The Mountain Views News, which remains Sierra Madre's legally adjudicated newspaper even though its publisher (who may not be the legal owner) no longer lives in town, nor apparently even has an actual office here any longer, reported the above in its weekend edition. It is remarkably wrong and definitely requires a correction.
The City Council did not "chose," unanimously or otherwise, to put a resident initiated measure eliminating its utility users tax on the April 2018 ballot. What did happen is the City Council, because of the lateness of Los Angeles County's vetting of the petition to put such a question on the ballot, decided that logistically it could not make it onto the April 2016 ballot. Which is where many people thought it should be.
The reason for this being the sample ballot arguments, those pro and con statements appearing in that election preview booklet you receive in the mail from the County of Los Angeles prior to an election, could not be written and published in time for this April's election. Per the City Clerk that deadline had pretty much passed, and therefore no proclamations on this matter could be included in the mailing for the April 12, 2016 contest.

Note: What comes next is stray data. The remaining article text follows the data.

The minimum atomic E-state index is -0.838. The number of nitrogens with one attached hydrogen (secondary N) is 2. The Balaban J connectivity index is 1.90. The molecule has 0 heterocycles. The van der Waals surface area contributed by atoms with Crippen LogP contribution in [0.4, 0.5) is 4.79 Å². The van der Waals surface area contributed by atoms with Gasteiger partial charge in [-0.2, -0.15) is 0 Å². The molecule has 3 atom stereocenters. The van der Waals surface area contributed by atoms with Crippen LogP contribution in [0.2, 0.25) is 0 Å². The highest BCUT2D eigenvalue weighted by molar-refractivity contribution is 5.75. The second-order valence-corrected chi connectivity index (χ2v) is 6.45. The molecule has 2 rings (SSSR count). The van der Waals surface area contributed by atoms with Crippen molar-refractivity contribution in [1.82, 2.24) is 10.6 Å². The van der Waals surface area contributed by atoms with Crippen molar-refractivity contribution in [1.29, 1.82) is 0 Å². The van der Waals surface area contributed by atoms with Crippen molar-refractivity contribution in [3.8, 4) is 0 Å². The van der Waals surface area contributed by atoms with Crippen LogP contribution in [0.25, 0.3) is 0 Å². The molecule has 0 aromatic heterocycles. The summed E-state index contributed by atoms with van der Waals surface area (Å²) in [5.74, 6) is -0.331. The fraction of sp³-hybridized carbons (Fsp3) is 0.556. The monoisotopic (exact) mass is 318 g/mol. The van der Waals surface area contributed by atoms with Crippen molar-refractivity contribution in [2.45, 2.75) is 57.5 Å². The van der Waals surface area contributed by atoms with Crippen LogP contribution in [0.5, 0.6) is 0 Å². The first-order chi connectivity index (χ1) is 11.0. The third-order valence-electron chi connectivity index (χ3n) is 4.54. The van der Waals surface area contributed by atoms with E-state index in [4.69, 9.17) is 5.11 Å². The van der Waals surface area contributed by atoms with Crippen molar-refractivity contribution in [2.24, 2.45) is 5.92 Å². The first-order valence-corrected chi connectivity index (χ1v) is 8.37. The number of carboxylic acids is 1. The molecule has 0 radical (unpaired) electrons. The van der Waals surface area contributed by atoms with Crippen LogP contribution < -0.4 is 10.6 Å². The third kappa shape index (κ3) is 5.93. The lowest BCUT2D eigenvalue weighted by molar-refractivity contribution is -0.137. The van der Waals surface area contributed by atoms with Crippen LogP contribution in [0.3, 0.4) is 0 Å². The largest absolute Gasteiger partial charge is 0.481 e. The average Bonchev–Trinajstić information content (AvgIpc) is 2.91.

By all accounts the measure designed to vote Sierra Madre's utility taxes out of existence will now be on the June 7, 2016 ballot. Or at least that is the City Council's goal, and one that apparently can be met without too much difficulty. California holds its state primary on that date, and the costs associated with including this measure on the fate of Sierra Madre's utility taxes would be minimal.
A special election, which was not called for by the folks who want to get rid of the UUT, would have set the city back $50,000. Or the cost of one consultant.
To be clear, there was no official City Council vote on this matter. They did not vote on it at all. Nor was there any "unanimous" decision to place this measure on the ballot more than two years from now. Why the Mountain Views News would claim there was remains something of a mystery.
However, rather than any deliberate attempt to sow confusion, perhaps the paper's one person management just didn't understand what actually happened.